Dividing Property In Divorce Tax Traps – Part 13 In Series

Dividing Property In Divorce Tax Traps – Part 13

1. Taking Basis into Consideration When Dividing Property

Even though IRC Section 1041 generally allows for the tax-free transfer of property between spouses in a divorce, the basis of such property relative to its current (or projected) Fair Market Value is critical in determining an equitable division of the marital estate.

Example:  Fred and Ethel are engaged in divorce proceedings. The primary asset in the marital estate is a rental apartment building that they have owned for thirty years as community property.  The basis of the property is $200,000 and the fair market value of the building has been appraised at $800,000.

Sales Price of Land   $800,000
Less Fred’s Original Basis <$100,000>
Less Fred’s Additional Basis Transferred from Lucy <$100,000>
Net Gain    $600,000
Tax on Gain (assuming a combined Federal and State rate of 30%) $180,000
Fred’s Net After Tax Gain $420,000

Assume that it is agreed that Fred is to buy out Ethel’s 50% interest in the building for $400,000.  Such a transaction would be covered under the general provisions of IRC Section 1041 and would be tax-free to Ethel, with Fred assuming Ethel’s share of the building’s carryover basis.  Were Fred to sell the building he would likely have the following economic and tax consequences:

Note that because there is a carryover of basis in IRC Section 1041 transfers,[1] Fred’s basis in Ethel’s one half of the property is only $100,000 ($200,000 original basis divided by 2), NOT the $400,000 that he actually paid in cash to Ethel for her half of the Fair Market Value of the property.  So, in terms of the economic reality of what has happened—Fred has paid Ethel’s share of the tax on the gain on the appreciation of the property totaling $90,000 ($180,000/2 = $90,000).

The results may be even more disparate when factors such as depreciation recapture and the difference in tax rates between the parties are taken into consideration.  Family courts have varying views on the tax consequences of dividing property as discussed below, but in the final analysis, it is generally the case that taking tax basis into consideration is important when dividing the assets of the marital estate.

Tax Trap Alert: Courts Differ

Although the divorcing parties are free to take the difference between the fair market value of an asset and its tax basis into account when negotiating a property settlement, family law courts are not necessarily so obliged.  For example, courts in California will generally hesitate to consider tax effects unless the tax court postulates that one of the parties will experience a deleterious economic effect of a near term and probable sale or disposal of the disputed asset.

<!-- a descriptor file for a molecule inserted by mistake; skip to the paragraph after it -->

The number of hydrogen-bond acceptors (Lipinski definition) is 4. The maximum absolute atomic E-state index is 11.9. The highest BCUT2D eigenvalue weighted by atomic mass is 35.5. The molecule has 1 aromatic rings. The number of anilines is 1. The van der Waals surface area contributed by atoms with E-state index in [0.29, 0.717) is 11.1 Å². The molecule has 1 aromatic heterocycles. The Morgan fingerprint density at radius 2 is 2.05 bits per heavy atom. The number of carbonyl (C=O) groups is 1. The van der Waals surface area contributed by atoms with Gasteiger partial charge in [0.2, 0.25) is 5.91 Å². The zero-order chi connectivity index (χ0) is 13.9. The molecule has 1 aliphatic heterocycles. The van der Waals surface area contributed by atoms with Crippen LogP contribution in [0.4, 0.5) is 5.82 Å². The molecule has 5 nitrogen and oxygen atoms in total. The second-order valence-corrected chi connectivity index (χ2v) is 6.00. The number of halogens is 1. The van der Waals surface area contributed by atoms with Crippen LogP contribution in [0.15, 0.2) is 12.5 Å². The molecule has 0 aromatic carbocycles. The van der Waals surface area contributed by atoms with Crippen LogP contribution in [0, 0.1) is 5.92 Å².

The cornerstone for this approach may well be the Fonstein case in which the California Supreme Court held that the trial court is not required to speculate on the sale or disposal of an asset unless there is proof “that a taxable event has occurred during the marriage or will occur in connection with the division of the community”.[1]

It should be noted, that the Fonstein case involved the hypothetical sale of the husband’s interest in a law partnership at some unspecified future date.  In ruling that the tax consequences of such an uncertain transaction need not be taken into consideration, the court fell back on the language used in a prior decision[1], stating that “an immediate and specific tax liability must be present” in order for such consideration to be granted.  This remains the rule in California as of the date of this writing.

To summarize, the tax consequences of dividing property in divorce may be used as a negotiating tool between the divorcing parties, but depending on the immediacy and certainty of such circumstances coming to pass, the courts may or may not take them into consideration.

The practitioner should also note that these rules vary by state, so it may be necessary to consult outside legal counsel to obtain an understanding of the rules in the jurisdiction for the case at hand.

Have a question? If you would like a copy of this article in its entirety with footnotes, please contact David Ellis, Ellis & Ellis CPAs.

David Ellis is a practicing CPA in Pasadena, California.  He can be contacted at (626)577-4404 or david@ellisandelliscpas.com .

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(This material is for informational purposes only and is not a substitute for tax advice from a qualified professional and the author assumes no liability whatsoever in connection with its use.  No advisor/client relationship exists.)

David Ellis is the managing partner of Ellis & Ellis, CPAs, Inc. located in Pasadena, California. He has over 25 years of experience in the practice of Divorce, Trust/Estate, and other family tax matters. He is an advisor in matters pertaining to Trust, Estate, and Corporate Taxation to the Los Angeles County Office of the Public Guardian. The firm also provides other general tax services and IRS representation. He earned his Bachelor’s Degree from the University of Southern California in Communication Arts and Sciences. He is a frequent writer and speaker on various tax subjects, and has provided continuing education services to other CPAs and tax professional in the area of Divorce, Trust, and Estate Taxation. An article that he recently co-authored entitled The Tax Consequences of Dividing Marital Property can be found in the December 2014 issue of Practical Tax Strategies, a national professional tax publication.

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